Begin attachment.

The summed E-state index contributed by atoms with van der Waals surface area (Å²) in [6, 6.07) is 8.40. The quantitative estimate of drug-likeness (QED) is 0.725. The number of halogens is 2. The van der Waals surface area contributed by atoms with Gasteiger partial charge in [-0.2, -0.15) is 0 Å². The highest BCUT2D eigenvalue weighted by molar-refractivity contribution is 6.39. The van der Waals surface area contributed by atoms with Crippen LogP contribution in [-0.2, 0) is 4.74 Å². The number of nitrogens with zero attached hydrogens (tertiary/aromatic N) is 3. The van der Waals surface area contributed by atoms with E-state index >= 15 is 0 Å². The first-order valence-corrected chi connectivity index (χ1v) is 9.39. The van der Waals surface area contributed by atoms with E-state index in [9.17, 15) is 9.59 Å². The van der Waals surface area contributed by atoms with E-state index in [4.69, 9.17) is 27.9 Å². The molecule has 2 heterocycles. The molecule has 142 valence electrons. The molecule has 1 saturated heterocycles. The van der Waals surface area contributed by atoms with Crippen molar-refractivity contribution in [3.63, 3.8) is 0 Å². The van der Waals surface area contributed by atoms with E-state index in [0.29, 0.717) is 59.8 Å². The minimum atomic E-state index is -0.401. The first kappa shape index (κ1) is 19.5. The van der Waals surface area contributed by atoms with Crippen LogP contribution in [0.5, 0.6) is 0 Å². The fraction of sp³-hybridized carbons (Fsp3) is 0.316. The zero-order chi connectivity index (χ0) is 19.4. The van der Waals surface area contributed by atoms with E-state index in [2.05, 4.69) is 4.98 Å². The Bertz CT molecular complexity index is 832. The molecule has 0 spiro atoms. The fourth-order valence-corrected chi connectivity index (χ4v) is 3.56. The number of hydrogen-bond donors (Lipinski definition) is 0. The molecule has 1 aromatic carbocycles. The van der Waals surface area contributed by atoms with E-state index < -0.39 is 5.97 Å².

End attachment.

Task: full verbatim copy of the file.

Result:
The summed E-state index contributed by atoms with van der Waals surface area (Å²) in [6, 6.07) is 8.40. The quantitative estimate of drug-likeness (QED) is 0.725. The number of halogens is 2. The van der Waals surface area contributed by atoms with Gasteiger partial charge in [-0.2, -0.15) is 0 Å². The highest BCUT2D eigenvalue weighted by molar-refractivity contribution is 6.39. The van der Waals surface area contributed by atoms with Crippen LogP contribution in [-0.2, 0) is 4.74 Å². The number of nitrogens with zero attached hydrogens (tertiary/aromatic N) is 3. The van der Waals surface area contributed by atoms with E-state index >= 15 is 0 Å². The first-order valence-corrected chi connectivity index (χ1v) is 9.39. The van der Waals surface area contributed by atoms with E-state index in [9.17, 15) is 9.59 Å². The van der Waals surface area contributed by atoms with E-state index in [4.69, 9.17) is 27.9 Å². The molecule has 2 heterocycles. The molecule has 142 valence electrons. The molecule has 1 saturated heterocycles. The van der Waals surface area contributed by atoms with Crippen molar-refractivity contribution in [3.63, 3.8) is 0 Å². The van der Waals surface area contributed by atoms with E-state index in [0.29, 0.717) is 59.8 Å². The minimum atomic E-state index is -0.401. The first kappa shape index (κ1) is 19.5. The van der Waals surface area contributed by atoms with Crippen LogP contribution in [0.5, 0.6) is 0 Å². The fraction of sp³-hybridized carbons (Fsp3) is 0.316. The zero-order chi connectivity index (χ0) is 19.4. The van der Waals surface area contributed by atoms with E-state index in [2.05, 4.69) is 4.98 Å². The Bertz CT molecular complexity index is 832. The molecule has 0 spiro atoms. The fourth-order valence-corrected chi connectivity index (χ4v) is 3.56. The number of hydrogen-bond donors (Lipinski definition) is 0. The molecule has 1 aromatic carbocycles. The van der Waals surface area contributed by atoms with E-state index < -0.39 is 5.97 Å².